A prisoner exchange or prisoner swap is a deal between opposing sides in a conflict to release prisoners: prisoners of war, spies, hostages, etc. Sometimes, dead bodies are involved in an exchange.
Refer to Hannibal Directive.
Under the Geneva Conventions, prisoners who cannot contribute to the war effort because of illness or disability are entitled to be repatriated to their home country. That is regardless of number of prisoners so affected; the detaining power cannot refuse a genuine request.
Under the Geneva Convention (1929), this is covered by Articles 68 to 74, and the annex. One of the largest exchange programmes was run by the International Red Cross during World War II under these terms. Under the Third Geneva Convention of 1949, that is covered by Articles 109 to 117.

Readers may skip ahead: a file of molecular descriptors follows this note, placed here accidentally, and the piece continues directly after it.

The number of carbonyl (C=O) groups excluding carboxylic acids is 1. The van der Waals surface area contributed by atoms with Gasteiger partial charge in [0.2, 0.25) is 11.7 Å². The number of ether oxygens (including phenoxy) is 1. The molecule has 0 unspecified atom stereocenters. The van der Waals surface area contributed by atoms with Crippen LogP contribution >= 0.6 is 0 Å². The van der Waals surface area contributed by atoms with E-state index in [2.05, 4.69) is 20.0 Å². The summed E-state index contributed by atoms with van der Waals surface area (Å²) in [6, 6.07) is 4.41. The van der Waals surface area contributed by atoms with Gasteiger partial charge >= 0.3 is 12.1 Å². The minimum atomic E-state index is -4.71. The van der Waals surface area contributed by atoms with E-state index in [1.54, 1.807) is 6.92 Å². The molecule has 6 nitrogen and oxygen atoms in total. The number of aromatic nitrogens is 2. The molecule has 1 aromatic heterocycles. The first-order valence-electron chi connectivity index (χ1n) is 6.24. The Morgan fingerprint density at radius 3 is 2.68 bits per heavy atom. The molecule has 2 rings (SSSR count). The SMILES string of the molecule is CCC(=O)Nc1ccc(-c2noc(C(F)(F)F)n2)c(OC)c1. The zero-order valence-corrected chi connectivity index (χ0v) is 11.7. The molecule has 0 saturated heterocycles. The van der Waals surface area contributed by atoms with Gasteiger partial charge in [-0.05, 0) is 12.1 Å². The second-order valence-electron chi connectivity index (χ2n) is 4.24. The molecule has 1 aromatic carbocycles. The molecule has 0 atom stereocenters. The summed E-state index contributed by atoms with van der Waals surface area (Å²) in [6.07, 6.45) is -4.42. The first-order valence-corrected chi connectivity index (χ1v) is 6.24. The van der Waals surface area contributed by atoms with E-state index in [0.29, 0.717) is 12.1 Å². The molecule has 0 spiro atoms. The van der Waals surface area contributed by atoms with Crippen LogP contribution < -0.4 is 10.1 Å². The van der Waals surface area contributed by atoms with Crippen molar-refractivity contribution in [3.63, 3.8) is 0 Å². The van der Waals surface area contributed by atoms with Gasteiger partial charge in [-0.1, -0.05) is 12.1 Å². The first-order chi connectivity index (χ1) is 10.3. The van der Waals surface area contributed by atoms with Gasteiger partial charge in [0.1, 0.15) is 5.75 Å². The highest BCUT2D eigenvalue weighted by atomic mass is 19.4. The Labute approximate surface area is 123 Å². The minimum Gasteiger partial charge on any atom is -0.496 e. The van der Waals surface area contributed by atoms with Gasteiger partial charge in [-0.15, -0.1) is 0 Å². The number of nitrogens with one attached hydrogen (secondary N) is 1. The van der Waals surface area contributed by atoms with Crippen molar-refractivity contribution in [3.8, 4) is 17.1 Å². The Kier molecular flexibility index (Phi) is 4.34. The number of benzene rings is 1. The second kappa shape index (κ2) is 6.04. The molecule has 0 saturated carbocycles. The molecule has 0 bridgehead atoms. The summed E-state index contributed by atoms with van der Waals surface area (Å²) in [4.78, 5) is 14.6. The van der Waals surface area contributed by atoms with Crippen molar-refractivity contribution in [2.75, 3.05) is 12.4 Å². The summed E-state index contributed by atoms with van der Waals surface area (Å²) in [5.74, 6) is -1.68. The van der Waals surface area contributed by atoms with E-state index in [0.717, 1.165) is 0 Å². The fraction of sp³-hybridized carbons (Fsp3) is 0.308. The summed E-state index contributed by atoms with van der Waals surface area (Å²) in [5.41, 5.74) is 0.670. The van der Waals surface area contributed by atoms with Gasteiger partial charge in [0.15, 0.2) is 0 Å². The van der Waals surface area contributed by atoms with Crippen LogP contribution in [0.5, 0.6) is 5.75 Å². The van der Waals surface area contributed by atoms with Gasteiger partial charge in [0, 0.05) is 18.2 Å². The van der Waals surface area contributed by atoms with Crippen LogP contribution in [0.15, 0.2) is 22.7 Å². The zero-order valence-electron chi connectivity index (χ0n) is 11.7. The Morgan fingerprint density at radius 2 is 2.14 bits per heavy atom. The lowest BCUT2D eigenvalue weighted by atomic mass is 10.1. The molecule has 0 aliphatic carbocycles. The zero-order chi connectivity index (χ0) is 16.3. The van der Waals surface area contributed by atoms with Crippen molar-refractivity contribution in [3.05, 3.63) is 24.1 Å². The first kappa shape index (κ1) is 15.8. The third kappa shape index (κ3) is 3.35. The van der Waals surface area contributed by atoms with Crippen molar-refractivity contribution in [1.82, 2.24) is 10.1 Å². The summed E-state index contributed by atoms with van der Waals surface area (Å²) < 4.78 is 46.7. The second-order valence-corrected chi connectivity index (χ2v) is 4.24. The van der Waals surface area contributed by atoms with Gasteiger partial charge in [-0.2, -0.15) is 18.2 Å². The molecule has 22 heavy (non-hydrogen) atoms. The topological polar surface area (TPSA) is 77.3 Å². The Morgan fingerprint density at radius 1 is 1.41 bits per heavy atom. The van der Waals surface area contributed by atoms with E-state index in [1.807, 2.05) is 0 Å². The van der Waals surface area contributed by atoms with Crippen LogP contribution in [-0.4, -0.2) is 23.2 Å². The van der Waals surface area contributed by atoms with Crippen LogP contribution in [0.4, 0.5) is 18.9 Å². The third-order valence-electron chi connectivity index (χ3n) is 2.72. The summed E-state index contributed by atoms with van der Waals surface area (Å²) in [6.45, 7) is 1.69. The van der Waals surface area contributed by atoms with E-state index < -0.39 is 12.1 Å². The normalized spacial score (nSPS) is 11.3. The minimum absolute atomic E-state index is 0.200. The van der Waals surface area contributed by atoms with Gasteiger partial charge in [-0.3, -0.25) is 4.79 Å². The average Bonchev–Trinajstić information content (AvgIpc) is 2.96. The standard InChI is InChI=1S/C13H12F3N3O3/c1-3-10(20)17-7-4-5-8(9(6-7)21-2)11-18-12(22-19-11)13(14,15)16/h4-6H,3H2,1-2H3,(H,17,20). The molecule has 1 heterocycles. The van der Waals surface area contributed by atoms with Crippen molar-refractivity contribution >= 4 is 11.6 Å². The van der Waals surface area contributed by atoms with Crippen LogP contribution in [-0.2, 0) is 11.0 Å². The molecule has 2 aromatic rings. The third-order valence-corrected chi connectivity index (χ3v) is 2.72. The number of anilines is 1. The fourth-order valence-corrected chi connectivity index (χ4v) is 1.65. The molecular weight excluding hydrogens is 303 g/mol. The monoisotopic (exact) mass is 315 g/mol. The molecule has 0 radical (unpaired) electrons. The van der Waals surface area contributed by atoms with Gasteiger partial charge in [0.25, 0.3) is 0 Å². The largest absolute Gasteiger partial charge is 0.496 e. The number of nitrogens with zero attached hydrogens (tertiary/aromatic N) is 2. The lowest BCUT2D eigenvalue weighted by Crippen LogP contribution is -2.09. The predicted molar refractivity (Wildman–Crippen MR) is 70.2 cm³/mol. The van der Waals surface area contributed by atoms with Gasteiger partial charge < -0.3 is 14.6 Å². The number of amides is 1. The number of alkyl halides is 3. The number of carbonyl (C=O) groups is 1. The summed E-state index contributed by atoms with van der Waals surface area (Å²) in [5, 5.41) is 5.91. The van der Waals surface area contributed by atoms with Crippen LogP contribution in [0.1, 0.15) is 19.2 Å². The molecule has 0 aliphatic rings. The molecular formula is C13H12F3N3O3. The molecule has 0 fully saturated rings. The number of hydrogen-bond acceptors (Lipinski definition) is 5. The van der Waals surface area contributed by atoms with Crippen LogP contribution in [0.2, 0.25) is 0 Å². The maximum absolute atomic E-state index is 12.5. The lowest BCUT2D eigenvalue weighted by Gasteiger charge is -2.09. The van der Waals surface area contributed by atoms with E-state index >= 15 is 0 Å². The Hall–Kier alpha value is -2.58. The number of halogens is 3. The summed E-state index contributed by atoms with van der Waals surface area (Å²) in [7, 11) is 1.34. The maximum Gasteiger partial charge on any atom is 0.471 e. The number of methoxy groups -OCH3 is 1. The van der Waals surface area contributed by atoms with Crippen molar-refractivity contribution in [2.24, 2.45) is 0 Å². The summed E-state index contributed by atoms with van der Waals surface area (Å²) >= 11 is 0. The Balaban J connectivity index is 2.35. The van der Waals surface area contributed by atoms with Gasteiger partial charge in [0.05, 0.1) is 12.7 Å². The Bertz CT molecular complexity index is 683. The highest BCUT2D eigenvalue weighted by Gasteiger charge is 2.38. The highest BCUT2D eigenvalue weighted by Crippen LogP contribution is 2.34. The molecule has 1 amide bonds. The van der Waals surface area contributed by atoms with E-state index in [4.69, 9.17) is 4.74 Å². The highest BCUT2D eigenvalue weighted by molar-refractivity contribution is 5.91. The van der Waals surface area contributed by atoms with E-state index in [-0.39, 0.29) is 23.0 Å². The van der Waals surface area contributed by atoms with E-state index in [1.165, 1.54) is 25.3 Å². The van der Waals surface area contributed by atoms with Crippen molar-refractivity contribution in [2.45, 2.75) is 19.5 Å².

The Second World War in Yugoslavia saw a brutal struggle between the armed forces of the Third Reich and the communist-led Partisans. Despite that, the two sides negotiated prisoner exchanges virtually from the beginning of the war. Under extraordinary circumstances, these early contacts evolved into a formal exchange agreement, centred on the creation of a neutral zone, possibly the only such in occupied Europe, where prisoners were regularly swapped until late April 1945, saving several thousand lives.
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